The U.S. job market is showing healthy gains, but employee wages remain stuck in the mud.
The U.S. economy added 252,000 new jobs in December, the Labor Department said Friday, topping consensus estimates of 240,000. The nation's unemployment rate dropped to 5.6 percent, from 5.8 percent the previous month. The decrease was mostly the result of fewer people looking for work.
In another good sign, November's strong hiring report of 321,000 new jobs was revised up to 353,000; October was revised up 18,000 jobs to 261,000. Employers added an average of 246,000 per month last year, up from 194,000 in 2013.
Investors will be watching the employment data closely, as a sign not only of the American economy's health but also as an indicator of when the Federal Reserve might start raising interest rates.
"There is no batch of data that is viewed as being more important than the U.S. jobs report," said Craig Erlam, market analyst at Alpari in London. He says markets are likely to cheer a strong number, as investors have already accepted that interest rate increases from the Federal Reserve are on the horizon.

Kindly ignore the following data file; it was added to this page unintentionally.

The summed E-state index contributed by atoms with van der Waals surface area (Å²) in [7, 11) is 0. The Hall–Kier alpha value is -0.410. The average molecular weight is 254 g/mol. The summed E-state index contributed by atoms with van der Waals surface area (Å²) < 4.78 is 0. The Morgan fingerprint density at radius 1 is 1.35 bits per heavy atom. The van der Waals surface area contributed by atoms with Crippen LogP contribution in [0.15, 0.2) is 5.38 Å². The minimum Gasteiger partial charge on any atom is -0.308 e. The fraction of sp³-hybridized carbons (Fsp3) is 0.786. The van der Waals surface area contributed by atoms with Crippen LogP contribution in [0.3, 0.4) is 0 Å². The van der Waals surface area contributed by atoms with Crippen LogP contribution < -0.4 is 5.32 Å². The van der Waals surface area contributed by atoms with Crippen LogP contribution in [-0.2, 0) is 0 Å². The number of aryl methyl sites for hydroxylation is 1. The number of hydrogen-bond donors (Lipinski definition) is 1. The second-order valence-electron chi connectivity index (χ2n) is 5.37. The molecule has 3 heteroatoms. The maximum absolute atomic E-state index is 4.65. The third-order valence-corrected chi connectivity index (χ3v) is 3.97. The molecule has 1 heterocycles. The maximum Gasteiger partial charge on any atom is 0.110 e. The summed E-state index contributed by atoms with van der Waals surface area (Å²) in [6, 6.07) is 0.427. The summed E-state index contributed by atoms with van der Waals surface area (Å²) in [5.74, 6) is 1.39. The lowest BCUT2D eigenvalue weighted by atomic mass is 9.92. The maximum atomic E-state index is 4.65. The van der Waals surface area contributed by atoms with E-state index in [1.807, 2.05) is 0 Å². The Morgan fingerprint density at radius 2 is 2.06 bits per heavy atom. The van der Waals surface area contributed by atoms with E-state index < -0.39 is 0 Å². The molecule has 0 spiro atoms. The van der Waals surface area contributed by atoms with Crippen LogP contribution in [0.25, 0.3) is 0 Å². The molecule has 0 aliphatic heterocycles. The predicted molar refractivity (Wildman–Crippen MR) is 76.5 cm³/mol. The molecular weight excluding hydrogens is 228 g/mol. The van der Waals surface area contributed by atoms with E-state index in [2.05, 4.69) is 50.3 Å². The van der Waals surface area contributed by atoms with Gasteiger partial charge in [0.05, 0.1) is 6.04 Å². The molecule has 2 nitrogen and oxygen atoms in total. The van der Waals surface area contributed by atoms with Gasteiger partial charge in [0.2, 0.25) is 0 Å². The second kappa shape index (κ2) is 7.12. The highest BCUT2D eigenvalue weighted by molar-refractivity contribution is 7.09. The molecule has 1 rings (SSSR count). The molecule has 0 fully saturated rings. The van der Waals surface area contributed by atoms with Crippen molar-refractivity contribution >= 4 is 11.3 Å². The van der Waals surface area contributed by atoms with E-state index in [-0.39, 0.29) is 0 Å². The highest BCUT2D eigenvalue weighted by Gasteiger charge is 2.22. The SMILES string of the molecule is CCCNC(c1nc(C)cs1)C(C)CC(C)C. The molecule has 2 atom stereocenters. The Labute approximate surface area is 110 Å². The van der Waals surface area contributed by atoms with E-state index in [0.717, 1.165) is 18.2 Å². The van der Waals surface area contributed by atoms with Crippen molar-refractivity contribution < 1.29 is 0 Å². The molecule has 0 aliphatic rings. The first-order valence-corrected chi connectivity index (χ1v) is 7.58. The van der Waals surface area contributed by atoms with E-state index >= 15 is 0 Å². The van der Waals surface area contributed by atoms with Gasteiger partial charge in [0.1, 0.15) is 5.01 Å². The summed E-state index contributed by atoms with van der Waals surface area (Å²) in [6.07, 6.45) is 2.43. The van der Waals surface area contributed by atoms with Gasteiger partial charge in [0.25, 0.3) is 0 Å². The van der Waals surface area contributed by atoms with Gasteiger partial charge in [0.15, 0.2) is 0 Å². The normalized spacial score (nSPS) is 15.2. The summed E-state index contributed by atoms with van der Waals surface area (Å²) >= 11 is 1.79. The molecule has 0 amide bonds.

A missing piece of the puzzle in 2014, and in the recovery overall, was stronger earnings growth. Average hourly wages fell 0.2 percent in December, to $24.57, the Labor Department said Friday. For the year wages rose a meager 1.7 percent -- that's down from 1.9 percent in 2013.
Following a typical recession, wage growth should reach 3 percent or higher. Weak pay hikes are keeping workers' real income only slightly ahead of inflation, damping their purchasing power. Consumer spending accounts for roughly two-thirds of economic activity in the U.S., so an uptick in wages is vital to broader growth.
"Overall, there has been a clear acceleration in job growth since last summer, a faster decline in the unemployment rate, but few signs of faster wage growth," said Paul Dales, senior U.S. economist with Capital Economics, in a note.
Another major question for the job market in 2015 is whether slumping demand hindering growth across much of the world will bog down the U.S. recovery. Data out this week showed that prices and wages in the eurozone fell for the first time in more than five year.
Inflation has remained below the Fed's 2 percent target, a sign the economy continues to operate below capacity.
Also unclear is what overall impact the steep drop in oil prices since last summer will have on the economy. Although that has boosted Americans income in real terms, which is likely to drive spending, it could also lead to significant job losses in energy-related businesses.
Despite Europe's economic woes and a slowdown in Asia, most economists expect the U.S. to accelerate this year, forecasting growth of at least 3 percent. They also think the Fed will proceed with plans to raise interest rates in the second or third quarter, although persistently weak wage growth could affect policymakers' timing for the first rate hike.